USC and fUTLA both used to play in the LA Coliseum, so both playing in the Rose Bowl wouldn’t be much of a shock from that standpoint. However, it wouldn’t last long; I guarantee that USC would seek a long-term solution — perhaps partnering with the NFL to build a stadium somewhere and force the Coliseum commission’s hand once and for all.

  9. dcl says:

    well the Coliseum, as cool as it is, is a hole. So is the Rose Bowl, but that’s a separate matter. Both stadiums need major renovations… Ultimately, USC might be better served, as Andrew noted, by building their own stadium – or perhaps they could purchase the Coliseum and rehab the **** out of it. I think USC probably owns the land needed to build a stadium of their own but it might take knocking down a good bit of the current capital investment to do so and I don’t think students would look too fondly on the loss of, say, the parking center.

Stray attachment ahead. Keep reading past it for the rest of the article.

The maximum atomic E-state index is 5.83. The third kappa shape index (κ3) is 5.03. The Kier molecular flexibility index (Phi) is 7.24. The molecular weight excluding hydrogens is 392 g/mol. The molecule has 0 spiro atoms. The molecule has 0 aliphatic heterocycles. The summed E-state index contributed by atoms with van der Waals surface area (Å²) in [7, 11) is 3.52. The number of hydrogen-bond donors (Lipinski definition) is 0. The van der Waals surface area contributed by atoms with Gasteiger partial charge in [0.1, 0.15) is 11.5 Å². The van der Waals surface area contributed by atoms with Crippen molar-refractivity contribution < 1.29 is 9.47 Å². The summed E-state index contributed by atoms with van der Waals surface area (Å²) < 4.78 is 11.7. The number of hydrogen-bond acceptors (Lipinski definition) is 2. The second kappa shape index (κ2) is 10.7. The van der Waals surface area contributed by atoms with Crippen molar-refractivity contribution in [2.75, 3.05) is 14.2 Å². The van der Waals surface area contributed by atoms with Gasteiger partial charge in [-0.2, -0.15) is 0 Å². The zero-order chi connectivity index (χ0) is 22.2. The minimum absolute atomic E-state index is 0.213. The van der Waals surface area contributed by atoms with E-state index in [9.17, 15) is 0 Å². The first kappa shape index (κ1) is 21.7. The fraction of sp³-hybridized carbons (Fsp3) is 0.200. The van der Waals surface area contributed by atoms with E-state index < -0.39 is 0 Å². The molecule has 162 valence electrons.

The tradition of the Coliseum is also really quite awesome… But it needs a lot of work and if the commission is going to be a bunch of asshats… well time to play hard ball… Certainly a large portion of why an NFL team can’t make it in LA is because of serious stadium suckage. Neither the Coliseum nor the Rose Bowl have luxury suites in the traditional sense. And luxury suites are cash cows they are where a massive percentage of cash comes from for most NFL teams. So even in a market as big as LA, it is hard to make the money off the team you could be making in a smaller market if you don’t have the boxes. Result = NFL teams don’t stay long. That and both USC and UCLA need new stadiums, or at minimum seriously renovated stadiums.

  10. texasyank says:

    The Coliseum Commission, in my lifetime, has driven off the Lakers, Kings, Rams, and Raiders, plus UCLA football and USC basketball (albeit that last one was a long time due).

    It was said that when one high-ranking Laker official, feeling jerked around by a CC seat warmer, broached the possibility of moving the Lakers to a new venue, and got this as a response (and I quote): “Har dee har-har.”